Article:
> file of 47 gigs. I'm trying to find the frequency of each line using:
>
> open(TEMP, "< $tempfile") || die "cannot open file
> $tempfile: $!";
> foreach (<TEMP>) {
> $seen{$_}++;
> }
> close(TEMP) || die "cannot close file
> $tempfile: $!";


If each line shows up a million times on average, that shouldn't
be a problem. If each line shows up twice on average, then it won't
work so well with 4G of RAM. We don't which of those is closer to your
case.

> My program keeps aborting after a few minutes because the computer runs
> out of memory. I have four gigs of ram and the total paging files is 10
> megs, but Perl does not appear to be using it.


If the program is killed due to running out of memory, then I would
say that the program *does* appear to be using the available memory. What
makes you think it isn't using it?


> How can I find the frequency of each line using such a large dataset?


I probably wouldn't use Perl, but rather the OS's utilities. For example
on linux:

sort big_file | uniq -c


> I
> tried to have two output files where I kept moving the databack and forth
> each time I grabbed the next line from TEMP instead of using $seen{$_}++,
> but I did not have much success.


But in line 42.

Xho

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      05-01-2008
Gunnar Hjalmarsson <(E-Mail Removed)> wrote:
> Cosmic Cruizer wrote:
> > I've been able to reduce my dataset by 75%, but it still leaves me with
> > a file of 47 gigs. I'm trying to find the frequency of each line using:
> >
> > open(TEMP, "< $tempfile") || die "cannot open file
> > $tempfile: $!";
> > foreach (<TEMP>) {
> > $seen{$_}++;
> > }
> > close(TEMP) || die "cannot close file
> > $tempfile: $!";
> >
> > My program keeps aborting after a few minutes because the computer runs
> > out of memory.

>
> This line:
>
> > foreach (<TEMP>) {

>
> reads the whole file into memory. You should read the file line by line
> instead by replacing it with:
>
> while (<TEMP>) {


Duh, I completely overlooked that.

Xho

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Cosmic Cruizer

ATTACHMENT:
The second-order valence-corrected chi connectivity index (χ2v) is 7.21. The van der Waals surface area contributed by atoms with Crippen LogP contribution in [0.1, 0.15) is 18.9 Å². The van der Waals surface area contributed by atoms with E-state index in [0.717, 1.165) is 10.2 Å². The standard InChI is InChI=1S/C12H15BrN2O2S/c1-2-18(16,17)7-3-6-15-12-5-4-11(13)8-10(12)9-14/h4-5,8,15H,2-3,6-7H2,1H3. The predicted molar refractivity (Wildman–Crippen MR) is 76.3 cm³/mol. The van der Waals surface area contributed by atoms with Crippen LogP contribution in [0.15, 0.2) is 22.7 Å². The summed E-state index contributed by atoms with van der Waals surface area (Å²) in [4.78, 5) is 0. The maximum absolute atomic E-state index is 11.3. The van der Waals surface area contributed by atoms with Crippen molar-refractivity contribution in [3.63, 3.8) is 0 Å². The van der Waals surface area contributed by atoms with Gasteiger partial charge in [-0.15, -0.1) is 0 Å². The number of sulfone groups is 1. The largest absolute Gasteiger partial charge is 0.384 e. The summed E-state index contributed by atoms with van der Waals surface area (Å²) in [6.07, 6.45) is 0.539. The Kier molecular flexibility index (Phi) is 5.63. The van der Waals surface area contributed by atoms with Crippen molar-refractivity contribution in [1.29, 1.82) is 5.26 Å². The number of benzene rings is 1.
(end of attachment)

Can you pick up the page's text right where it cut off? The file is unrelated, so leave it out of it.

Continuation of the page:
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      05-01-2008
Gunnar Hjalmarsson <(E-Mail Removed)> wrote in
news:(E-Mail Removed):

> Cosmic Cruizer wrote:
>> I've been able to reduce my dataset by 75%, but it still leaves me
>> with a file of 47 gigs. I'm trying to find the frequency of each line
>> using:
>>
>> open(TEMP, "< $tempfile") || die "cannot open file
>> $tempfile:
>> $!";
>> foreach (<TEMP>) {
>> $seen{$_}++;
>> }
>> close(TEMP) || die "cannot close file
>> $tempfile: $!";
>>
>> My program keeps aborting after a few minutes because the computer
>> runs out of memory.

>
> This line:
>
>> foreach (<TEMP>) {

>
> reads the whole file into memory. You should read the file line by
> line instead by replacing it with:
>
> while (<TEMP>) {
>


<sigh> As both you and Sinan pointed out... I'm using foreach. Everywhere
else I used the while statement to get me to this point. This solves the
problem.

Thank you.
 
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Jürgen Exner
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      05-01-2008
Cosmic Cruizer <(E-Mail Removed)> wrote:
>I've been able to reduce my dataset by 75%, but it still leaves me with a
>file of 47 gigs. I'm trying to find the frequency of each line using:
>
> open(TEMP, "< $tempfile") || die "cannot open file $tempfile:
>$!";
> foreach (<TEMP>) {


This slurps the whole file (yes, all 47GB) inot a list and then iterates
over that list. Read the file line-by-line instead:

while (<TEMP>){

This should work unless you have a lot of different data points.

jue
 
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Ben Bullock
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      05-01-2008
A. Sinan Unur <(E-Mail Removed)> wrote:
> Cosmic Cruizer <(E-Mail Removed)> wrote in
> news:Xns9A90C3D86EFCEccruizermydejacom@207.115.17. 102:
>